• The variety of ecosystems (wet grasslands, grassy plains, Gran Chaco lowland, Amolar mountain range, dry forests, freshwater lakes…) and the juxtaposition of different natural environments with a fragile balance
  • Fishing, sport fishing and horse riding; boat and canoe trips; visits to pousadas (farms), cattle ranches and fazendas (large agricultural property)
  • Hiking and horseback riding in wide open spaces; sunset scenes reflected in the water mirror
  • The safari-like Transpantaneira road; the wilderness of Nhecolândia, nestled between the Negro and Taquari rivers; the rivers, waterfalls, caves and springs of Bonito (in the southern Pantanal)
  • The still unknown character of this fascinating region, absent from the main tourist circuits
  • By way of comparison, the Pantanal’s territorial immensity is 10 times greater than the wetlands of the Everglades National Park (United States) or the Okavango Delta (Botswana). Its total area is more than half the size of a country like Germany.
  • The vast majority of the land in the park is privately owned and used for agricultural purposes (most of it is owned by the Brazilian NGO Foundation Ecotrópica which manages it).
  • Less than 5% of the Pantanal’s area is covered by environmental protection or conservation measures. The balance of this natural wilderness area is made uncertain by the increase in human activities in the region (deforestation, intensive agriculture, mining projects, water pollution…).
  • Declared a wetland of international importance since 1993 (Ramsar site), the Pantanal Matogrossense National Park is home to several millions of caimans (the largest concentration area on the planet).
  • The Pantanal is one of the world’s last sanctuaries for the jaguar. Most easily seen on an early morning boat trip, this predator reigns supreme in the park (especially during the dry season when water is scarce).
  • Since 2019, the Pantanal has faced several episodes of drought as a result of global warming. Hundreds of fires in this Brazilian region broke out in the first quarter of 2020 due to a lack of rainfall during the rainy season.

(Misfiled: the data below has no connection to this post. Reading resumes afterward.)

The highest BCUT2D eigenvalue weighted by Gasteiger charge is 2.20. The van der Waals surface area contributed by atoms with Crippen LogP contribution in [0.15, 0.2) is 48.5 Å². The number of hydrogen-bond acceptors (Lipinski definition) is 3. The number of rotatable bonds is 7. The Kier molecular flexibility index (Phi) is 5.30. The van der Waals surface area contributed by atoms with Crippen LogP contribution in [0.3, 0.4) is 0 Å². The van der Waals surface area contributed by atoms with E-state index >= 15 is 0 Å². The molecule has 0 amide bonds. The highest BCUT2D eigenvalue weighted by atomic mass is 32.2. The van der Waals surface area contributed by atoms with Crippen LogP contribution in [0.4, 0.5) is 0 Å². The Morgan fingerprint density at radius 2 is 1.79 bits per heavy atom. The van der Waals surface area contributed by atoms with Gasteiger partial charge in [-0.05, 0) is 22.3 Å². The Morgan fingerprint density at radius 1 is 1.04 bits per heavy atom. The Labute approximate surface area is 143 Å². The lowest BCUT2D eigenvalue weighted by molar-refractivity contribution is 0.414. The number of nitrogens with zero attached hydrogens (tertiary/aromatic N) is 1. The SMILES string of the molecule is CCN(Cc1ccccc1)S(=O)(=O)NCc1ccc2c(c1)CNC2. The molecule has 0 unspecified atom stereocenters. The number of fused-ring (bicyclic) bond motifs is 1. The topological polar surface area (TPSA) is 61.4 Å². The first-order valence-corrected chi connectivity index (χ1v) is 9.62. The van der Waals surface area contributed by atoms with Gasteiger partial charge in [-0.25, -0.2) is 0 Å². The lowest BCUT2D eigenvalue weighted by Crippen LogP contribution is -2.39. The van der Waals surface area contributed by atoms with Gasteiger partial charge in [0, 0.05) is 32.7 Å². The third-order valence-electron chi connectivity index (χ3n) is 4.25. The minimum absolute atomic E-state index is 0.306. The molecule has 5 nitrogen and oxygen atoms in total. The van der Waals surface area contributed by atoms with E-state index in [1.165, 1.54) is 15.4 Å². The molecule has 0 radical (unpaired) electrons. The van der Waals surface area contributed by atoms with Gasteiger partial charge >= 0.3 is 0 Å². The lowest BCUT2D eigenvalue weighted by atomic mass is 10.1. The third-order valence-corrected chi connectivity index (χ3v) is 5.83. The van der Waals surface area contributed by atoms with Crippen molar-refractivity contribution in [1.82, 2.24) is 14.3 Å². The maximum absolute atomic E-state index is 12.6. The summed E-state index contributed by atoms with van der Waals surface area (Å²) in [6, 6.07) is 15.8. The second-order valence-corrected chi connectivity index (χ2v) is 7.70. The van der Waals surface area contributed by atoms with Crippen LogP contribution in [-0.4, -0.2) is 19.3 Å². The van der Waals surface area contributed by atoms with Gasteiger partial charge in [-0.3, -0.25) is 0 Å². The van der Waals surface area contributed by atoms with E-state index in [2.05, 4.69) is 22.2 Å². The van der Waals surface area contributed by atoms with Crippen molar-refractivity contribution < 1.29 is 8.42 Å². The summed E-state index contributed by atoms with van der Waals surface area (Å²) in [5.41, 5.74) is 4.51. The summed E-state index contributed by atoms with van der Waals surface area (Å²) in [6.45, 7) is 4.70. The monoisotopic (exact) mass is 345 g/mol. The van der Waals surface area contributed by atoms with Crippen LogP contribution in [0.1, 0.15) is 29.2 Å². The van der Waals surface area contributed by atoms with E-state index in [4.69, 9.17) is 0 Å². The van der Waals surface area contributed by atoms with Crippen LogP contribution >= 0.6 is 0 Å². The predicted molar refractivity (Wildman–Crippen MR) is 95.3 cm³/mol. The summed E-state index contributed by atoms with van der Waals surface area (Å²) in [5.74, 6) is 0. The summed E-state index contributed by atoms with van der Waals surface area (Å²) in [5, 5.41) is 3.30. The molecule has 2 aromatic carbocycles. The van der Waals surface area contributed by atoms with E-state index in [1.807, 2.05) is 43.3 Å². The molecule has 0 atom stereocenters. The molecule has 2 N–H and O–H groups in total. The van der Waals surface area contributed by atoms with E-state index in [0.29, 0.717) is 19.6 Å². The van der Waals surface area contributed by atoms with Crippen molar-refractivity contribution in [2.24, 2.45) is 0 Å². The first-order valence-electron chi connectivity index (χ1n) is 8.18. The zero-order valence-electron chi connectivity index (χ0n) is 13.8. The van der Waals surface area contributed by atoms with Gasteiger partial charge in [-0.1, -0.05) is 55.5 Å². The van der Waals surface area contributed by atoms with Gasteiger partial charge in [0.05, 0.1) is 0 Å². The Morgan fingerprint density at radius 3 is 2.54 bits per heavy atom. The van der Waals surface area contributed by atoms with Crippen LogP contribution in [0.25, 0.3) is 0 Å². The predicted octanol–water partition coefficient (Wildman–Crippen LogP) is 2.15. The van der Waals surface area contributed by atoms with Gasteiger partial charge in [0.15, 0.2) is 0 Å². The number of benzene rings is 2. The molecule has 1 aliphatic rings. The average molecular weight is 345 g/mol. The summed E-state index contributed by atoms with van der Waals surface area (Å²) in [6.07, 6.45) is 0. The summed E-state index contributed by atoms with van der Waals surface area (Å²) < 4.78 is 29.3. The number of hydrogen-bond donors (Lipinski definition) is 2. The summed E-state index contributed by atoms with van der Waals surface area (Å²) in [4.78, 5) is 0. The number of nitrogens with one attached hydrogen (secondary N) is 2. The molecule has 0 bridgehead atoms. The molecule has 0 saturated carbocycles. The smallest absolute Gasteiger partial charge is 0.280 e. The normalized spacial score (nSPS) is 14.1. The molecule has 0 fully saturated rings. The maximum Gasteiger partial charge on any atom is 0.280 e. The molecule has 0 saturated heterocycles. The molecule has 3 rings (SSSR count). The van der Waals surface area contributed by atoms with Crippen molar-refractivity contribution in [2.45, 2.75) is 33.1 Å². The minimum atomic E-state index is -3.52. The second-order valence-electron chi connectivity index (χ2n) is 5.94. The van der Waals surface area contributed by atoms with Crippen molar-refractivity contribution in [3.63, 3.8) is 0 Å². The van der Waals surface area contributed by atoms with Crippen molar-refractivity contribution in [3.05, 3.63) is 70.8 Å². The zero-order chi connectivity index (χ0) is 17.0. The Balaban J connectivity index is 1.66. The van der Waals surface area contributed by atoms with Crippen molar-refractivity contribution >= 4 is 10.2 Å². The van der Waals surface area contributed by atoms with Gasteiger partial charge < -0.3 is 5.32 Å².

• Due to its remote and submerged nature during the wet season, access to this area can be particularly difficult between December and March, when it rains the most.
  • The best way to join the Pantanal Matogrossense National Park is to fly into the Brazilian city of Cuiabá and then take the Transpantaneira road from the pink city of Poconé to Porto Jofre (the park’s gateway city), through a journey of almost 150 kilometres. With more than a hundred wooden bridges in a wild environment, this dirt track (which was to become a highway in the 1970s) offers an extraordinary setting for wildlife observation.
  • Some sections of the Transpantaneira may become impassable or declared off-limits during the rainy season. Make sure you have a suitable vehicle (preferably a four-wheel drive). There are no gas stations along the route, so remember to fill up with fuel and water before travelling.

Where to eat

  • Tradiçao
    (for all tastes)
  • Restaurante Pantanal
    (South American dishes)
  • Bento´s Bar & Restaurante
    (typical and varied)

Where to go

  • Museu de História do Pantanal
    (the history of the Pantanal)
  • Forte de Coimbra
    (old military fort)
  • Cristo Rei do Pantanal
    (Christ monument)

Where to stay

  • Pantanal Hotel
    (ideal location)
  • Fazenda 23 De Marco
    (the full change of scenery)
  • Barranco Alto Eco-Lodge
    (in harmony with nature)